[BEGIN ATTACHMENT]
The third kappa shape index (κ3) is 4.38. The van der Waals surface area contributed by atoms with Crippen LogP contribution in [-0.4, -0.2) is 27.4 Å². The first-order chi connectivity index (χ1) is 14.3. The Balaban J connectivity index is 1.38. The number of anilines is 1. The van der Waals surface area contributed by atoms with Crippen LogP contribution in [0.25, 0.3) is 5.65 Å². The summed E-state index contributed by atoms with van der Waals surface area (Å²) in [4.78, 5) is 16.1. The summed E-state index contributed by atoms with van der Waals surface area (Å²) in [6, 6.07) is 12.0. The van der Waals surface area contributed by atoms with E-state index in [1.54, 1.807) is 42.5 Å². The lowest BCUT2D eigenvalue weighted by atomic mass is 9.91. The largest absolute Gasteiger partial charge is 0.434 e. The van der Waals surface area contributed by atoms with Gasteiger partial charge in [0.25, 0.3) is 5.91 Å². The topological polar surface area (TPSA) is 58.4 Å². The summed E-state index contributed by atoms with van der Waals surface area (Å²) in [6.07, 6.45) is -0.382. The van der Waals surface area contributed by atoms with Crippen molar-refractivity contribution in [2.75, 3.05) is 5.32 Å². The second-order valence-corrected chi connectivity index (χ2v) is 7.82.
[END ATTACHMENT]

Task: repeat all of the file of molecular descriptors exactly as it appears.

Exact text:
The third kappa shape index (κ3) is 4.38. The van der Waals surface area contributed by atoms with Crippen LogP contribution in [-0.4, -0.2) is 27.4 Å². The first-order chi connectivity index (χ1) is 14.3. The Balaban J connectivity index is 1.38. The number of anilines is 1. The van der Waals surface area contributed by atoms with Crippen LogP contribution in [0.25, 0.3) is 5.65 Å². The summed E-state index contributed by atoms with van der Waals surface area (Å²) in [4.78, 5) is 16.1. The summed E-state index contributed by atoms with van der Waals surface area (Å²) in [6, 6.07) is 12.0. The van der Waals surface area contributed by atoms with E-state index in [1.54, 1.807) is 42.5 Å². The lowest BCUT2D eigenvalue weighted by atomic mass is 9.91. The largest absolute Gasteiger partial charge is 0.434 e. The van der Waals surface area contributed by atoms with Gasteiger partial charge in [0.25, 0.3) is 5.91 Å². The topological polar surface area (TPSA) is 58.4 Å². The summed E-state index contributed by atoms with van der Waals surface area (Å²) in [6.07, 6.45) is -0.382. The van der Waals surface area contributed by atoms with Crippen molar-refractivity contribution in [2.75, 3.05) is 5.32 Å². The second-order valence-corrected chi connectivity index (χ2v) is 7.82.